For at least one more year, the Informal Caregivers program will continue.

For at least one more year, the Informal Caregivers program will continue.
The popular program that provides relative caregivers — grandparents, aunts, uncles, siblings — the same resources and support that are available to licensed child care providers recently received another year's worth of funding from the state.
The project has been funded by the Kansas Department of Social and Rehabilitation Services at the rate of about $10,800 per year. Crawford County is one of only two areas in the state — Shawnee County was the other — that received funding to implement the pilot program.
State budget cuts threatened to kill the program after its two-year trial period, according to Dawn Miles, Crawford County Resource and Referral Coordinator.
"It was supposed to go away," she said. "We made plans for it to. We had our final event and we told everybody goodbye."
But the program has been successful enough, Miles said Tuesday, that the state has granted it a new lease on life.
"They liked what we were doing," she said. "And at the state level, they said they wanted to fund it again for another year."
The program has aimed at improving the quality of care that young children receive while staying with a relative. Along with being provided with educational resources regarding child care, the "informal caregivers" also receive a relatively small payment from the state to help offset the costs of providing for young children. Miles said the payment has traditionally been $1 per hour, per child.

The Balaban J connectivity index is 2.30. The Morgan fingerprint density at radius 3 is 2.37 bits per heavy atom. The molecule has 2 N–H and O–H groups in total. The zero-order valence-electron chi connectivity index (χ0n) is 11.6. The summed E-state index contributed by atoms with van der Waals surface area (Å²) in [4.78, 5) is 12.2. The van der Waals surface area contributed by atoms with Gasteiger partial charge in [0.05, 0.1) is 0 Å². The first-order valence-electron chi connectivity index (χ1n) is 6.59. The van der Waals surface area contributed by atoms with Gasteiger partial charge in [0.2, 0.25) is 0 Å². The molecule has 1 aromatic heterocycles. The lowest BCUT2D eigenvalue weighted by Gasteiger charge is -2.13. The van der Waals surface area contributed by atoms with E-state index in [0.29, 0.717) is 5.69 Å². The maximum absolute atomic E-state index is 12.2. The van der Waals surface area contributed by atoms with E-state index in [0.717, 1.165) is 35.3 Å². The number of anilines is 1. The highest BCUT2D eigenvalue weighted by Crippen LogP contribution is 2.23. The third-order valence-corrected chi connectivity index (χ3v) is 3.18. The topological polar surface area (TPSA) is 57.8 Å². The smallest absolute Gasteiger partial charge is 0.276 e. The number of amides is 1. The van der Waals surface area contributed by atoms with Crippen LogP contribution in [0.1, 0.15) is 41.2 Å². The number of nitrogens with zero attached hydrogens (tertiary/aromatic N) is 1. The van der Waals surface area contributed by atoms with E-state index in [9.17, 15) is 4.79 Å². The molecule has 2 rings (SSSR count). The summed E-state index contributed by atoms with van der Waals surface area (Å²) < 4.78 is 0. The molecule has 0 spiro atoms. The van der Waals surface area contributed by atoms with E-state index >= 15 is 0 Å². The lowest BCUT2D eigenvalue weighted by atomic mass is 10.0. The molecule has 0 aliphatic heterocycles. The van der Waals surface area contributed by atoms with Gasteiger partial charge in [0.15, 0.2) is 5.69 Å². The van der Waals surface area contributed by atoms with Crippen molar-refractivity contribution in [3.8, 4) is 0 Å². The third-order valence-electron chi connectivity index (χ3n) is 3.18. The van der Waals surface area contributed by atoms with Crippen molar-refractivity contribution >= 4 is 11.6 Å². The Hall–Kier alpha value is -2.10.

Now that the program has been allowed to continue for the next year, Miles said two new features are being added to enhance and improve the services provided. One new piece is an on-site resource delivery system, and the other is the offering of developmental screenings for the children involved in the program.
Jim Wilson, who along with his wife Mary Ann, care for their two great-granddaughters, Paige and Brooklynn, said Tuesday night during a party at the Laughing Rooster Farm that he's glad the program will continue.
"I think it's great," he said. "It's one of the best programs the state could fund."